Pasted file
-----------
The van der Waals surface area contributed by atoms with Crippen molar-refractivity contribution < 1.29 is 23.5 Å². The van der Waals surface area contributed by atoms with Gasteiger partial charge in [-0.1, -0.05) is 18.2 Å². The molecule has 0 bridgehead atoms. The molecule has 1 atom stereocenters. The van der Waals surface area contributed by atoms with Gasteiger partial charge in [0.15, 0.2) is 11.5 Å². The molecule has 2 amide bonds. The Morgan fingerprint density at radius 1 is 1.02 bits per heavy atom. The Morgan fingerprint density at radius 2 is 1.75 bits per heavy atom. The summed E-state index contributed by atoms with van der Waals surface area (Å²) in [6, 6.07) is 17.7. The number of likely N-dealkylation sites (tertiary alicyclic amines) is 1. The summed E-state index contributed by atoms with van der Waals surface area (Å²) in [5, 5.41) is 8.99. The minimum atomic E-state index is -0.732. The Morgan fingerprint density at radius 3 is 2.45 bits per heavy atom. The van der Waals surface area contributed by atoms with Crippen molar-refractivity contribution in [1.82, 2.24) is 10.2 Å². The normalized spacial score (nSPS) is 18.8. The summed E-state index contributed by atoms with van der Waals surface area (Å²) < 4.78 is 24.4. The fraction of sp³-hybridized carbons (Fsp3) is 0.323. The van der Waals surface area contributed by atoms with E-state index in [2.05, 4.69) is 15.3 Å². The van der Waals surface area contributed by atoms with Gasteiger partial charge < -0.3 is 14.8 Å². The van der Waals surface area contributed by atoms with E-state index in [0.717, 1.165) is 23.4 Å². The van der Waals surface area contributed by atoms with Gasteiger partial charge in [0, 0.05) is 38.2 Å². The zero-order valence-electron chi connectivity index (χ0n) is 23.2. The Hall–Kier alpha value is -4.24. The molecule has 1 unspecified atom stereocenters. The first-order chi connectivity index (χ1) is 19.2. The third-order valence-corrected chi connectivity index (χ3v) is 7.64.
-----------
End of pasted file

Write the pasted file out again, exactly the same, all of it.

The van der Waals surface area contributed by atoms with Crippen molar-refractivity contribution < 1.29 is 23.5 Å². The van der Waals surface area contributed by atoms with Gasteiger partial charge in [-0.1, -0.05) is 18.2 Å². The molecule has 0 bridgehead atoms. The molecule has 1 atom stereocenters. The van der Waals surface area contributed by atoms with Gasteiger partial charge in [0.15, 0.2) is 11.5 Å². The molecule has 2 amide bonds. The Morgan fingerprint density at radius 1 is 1.02 bits per heavy atom. The Morgan fingerprint density at radius 2 is 1.75 bits per heavy atom. The summed E-state index contributed by atoms with van der Waals surface area (Å²) in [6, 6.07) is 17.7. The number of likely N-dealkylation sites (tertiary alicyclic amines) is 1. The summed E-state index contributed by atoms with van der Waals surface area (Å²) in [5, 5.41) is 8.99. The minimum atomic E-state index is -0.732. The Morgan fingerprint density at radius 3 is 2.45 bits per heavy atom. The van der Waals surface area contributed by atoms with Crippen molar-refractivity contribution in [1.82, 2.24) is 10.2 Å². The normalized spacial score (nSPS) is 18.8. The summed E-state index contributed by atoms with van der Waals surface area (Å²) < 4.78 is 24.4. The fraction of sp³-hybridized carbons (Fsp3) is 0.323. The van der Waals surface area contributed by atoms with E-state index in [2.05, 4.69) is 15.3 Å². The van der Waals surface area contributed by atoms with Gasteiger partial charge < -0.3 is 14.8 Å². The van der Waals surface area contributed by atoms with E-state index in [0.717, 1.165) is 23.4 Å². The van der Waals surface area contributed by atoms with Gasteiger partial charge in [0, 0.05) is 38.2 Å². The zero-order valence-electron chi connectivity index (χ0n) is 23.2. The Hall–Kier alpha value is -4.24. The molecule has 1 unspecified atom stereocenters. The first-order chi connectivity index (χ1) is 19.2. The third-order valence-corrected chi connectivity index (χ3v) is 7.64.